Read More: Phys.Org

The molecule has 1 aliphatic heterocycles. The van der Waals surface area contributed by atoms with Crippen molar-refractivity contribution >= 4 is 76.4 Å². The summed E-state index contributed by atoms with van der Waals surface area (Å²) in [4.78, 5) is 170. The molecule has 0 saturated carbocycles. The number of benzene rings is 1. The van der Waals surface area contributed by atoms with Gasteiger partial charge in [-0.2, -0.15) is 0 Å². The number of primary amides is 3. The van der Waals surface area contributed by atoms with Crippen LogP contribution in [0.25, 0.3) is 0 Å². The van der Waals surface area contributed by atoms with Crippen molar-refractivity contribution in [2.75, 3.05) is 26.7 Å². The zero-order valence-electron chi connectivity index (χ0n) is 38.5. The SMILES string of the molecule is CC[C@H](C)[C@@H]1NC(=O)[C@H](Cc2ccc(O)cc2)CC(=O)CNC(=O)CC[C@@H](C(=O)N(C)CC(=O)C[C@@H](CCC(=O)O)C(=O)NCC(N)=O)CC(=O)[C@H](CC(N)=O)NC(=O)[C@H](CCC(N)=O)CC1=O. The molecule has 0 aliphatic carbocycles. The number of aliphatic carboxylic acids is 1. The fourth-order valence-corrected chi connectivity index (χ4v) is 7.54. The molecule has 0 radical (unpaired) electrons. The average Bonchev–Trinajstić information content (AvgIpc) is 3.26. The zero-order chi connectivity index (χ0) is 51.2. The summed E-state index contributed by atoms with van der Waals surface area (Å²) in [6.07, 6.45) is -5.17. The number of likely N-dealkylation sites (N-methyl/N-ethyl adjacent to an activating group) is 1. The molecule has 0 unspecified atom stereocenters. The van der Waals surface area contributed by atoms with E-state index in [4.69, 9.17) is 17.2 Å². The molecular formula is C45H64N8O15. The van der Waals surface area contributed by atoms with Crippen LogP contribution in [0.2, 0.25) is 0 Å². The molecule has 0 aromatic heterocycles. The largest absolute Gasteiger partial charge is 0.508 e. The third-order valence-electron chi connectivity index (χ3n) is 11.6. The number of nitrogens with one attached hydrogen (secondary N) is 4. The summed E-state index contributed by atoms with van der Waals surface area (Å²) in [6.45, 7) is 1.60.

After fears the Loch Ness Monster had "disappeared" last winter, a new sighting in May 2017 was celebrated by its enthusiasts. The search for monsters and mythical creatures (or "cryptids") such as Nessie, the Yeti or Bigfoot is known as "cryptozoology". On the face of it, cryptozoology has little in common with mainstream conservation. First, it is widely held to be a "pseudoscience", because it does not follow the scientific methods so central to conservation biology. Many conservation scientists would find the idea of being identified with monsters and monster-hunters embarrassing. Moreover, in the context of the global collapse in biodiversity, conservationists focus their attentions on protecting the countless endangered species that we know about. Why waste time thinking about unknown or hypothesised creatures? Most people are rightly sceptical of sightings of anomalous primates or plesiosaurs in densely populated regions that have been surveyed for hundreds of years. However, while there are strong ecological and evidence-based reasons to doubt the existence of charismatic cryptids such as Nessie and Bigfoot, conservationists should not automatically dismiss enthusiastic searches for "hidden" species. In fact, cryptozoology can contribute to conservation in several ways.